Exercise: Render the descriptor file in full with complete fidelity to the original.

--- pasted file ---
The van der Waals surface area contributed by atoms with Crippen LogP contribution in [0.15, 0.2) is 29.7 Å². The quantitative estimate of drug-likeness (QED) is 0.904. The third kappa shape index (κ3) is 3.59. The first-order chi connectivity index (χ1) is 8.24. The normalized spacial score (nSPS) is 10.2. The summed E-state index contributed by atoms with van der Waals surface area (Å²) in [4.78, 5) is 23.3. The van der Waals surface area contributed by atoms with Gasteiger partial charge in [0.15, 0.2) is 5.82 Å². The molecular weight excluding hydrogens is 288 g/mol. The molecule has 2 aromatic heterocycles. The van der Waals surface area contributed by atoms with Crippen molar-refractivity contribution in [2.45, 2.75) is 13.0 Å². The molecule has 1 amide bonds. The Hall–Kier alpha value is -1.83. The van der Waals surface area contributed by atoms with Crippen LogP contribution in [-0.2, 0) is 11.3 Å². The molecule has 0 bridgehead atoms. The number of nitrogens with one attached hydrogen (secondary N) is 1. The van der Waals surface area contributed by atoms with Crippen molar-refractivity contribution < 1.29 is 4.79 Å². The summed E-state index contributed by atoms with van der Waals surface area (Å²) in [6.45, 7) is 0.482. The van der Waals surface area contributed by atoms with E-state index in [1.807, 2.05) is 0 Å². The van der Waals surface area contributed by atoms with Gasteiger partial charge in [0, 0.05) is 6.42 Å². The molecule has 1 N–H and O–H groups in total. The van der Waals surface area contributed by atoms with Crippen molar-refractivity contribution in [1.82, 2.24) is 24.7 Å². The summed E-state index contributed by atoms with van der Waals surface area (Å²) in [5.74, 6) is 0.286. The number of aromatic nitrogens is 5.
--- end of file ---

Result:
The van der Waals surface area contributed by atoms with Crippen LogP contribution in [0.15, 0.2) is 29.7 Å². The quantitative estimate of drug-likeness (QED) is 0.904. The third kappa shape index (κ3) is 3.59. The first-order chi connectivity index (χ1) is 8.24. The normalized spacial score (nSPS) is 10.2. The summed E-state index contributed by atoms with van der Waals surface area (Å²) in [4.78, 5) is 23.3. The van der Waals surface area contributed by atoms with Gasteiger partial charge in [0.15, 0.2) is 5.82 Å². The molecular weight excluding hydrogens is 288 g/mol. The molecule has 2 aromatic heterocycles. The van der Waals surface area contributed by atoms with Crippen molar-refractivity contribution in [2.45, 2.75) is 13.0 Å². The molecule has 1 amide bonds. The Hall–Kier alpha value is -1.83. The van der Waals surface area contributed by atoms with Crippen LogP contribution in [-0.2, 0) is 11.3 Å². The molecule has 0 bridgehead atoms. The number of nitrogens with one attached hydrogen (secondary N) is 1. The van der Waals surface area contributed by atoms with Crippen molar-refractivity contribution < 1.29 is 4.79 Å². The summed E-state index contributed by atoms with van der Waals surface area (Å²) in [6.45, 7) is 0.482. The van der Waals surface area contributed by atoms with E-state index in [1.807, 2.05) is 0 Å². The van der Waals surface area contributed by atoms with Gasteiger partial charge in [0, 0.05) is 6.42 Å². The molecule has 1 N–H and O–H groups in total. The van der Waals surface area contributed by atoms with Crippen molar-refractivity contribution in [1.82, 2.24) is 24.7 Å². The summed E-state index contributed by atoms with van der Waals surface area (Å²) in [5.74, 6) is 0.286. The number of aromatic nitrogens is 5.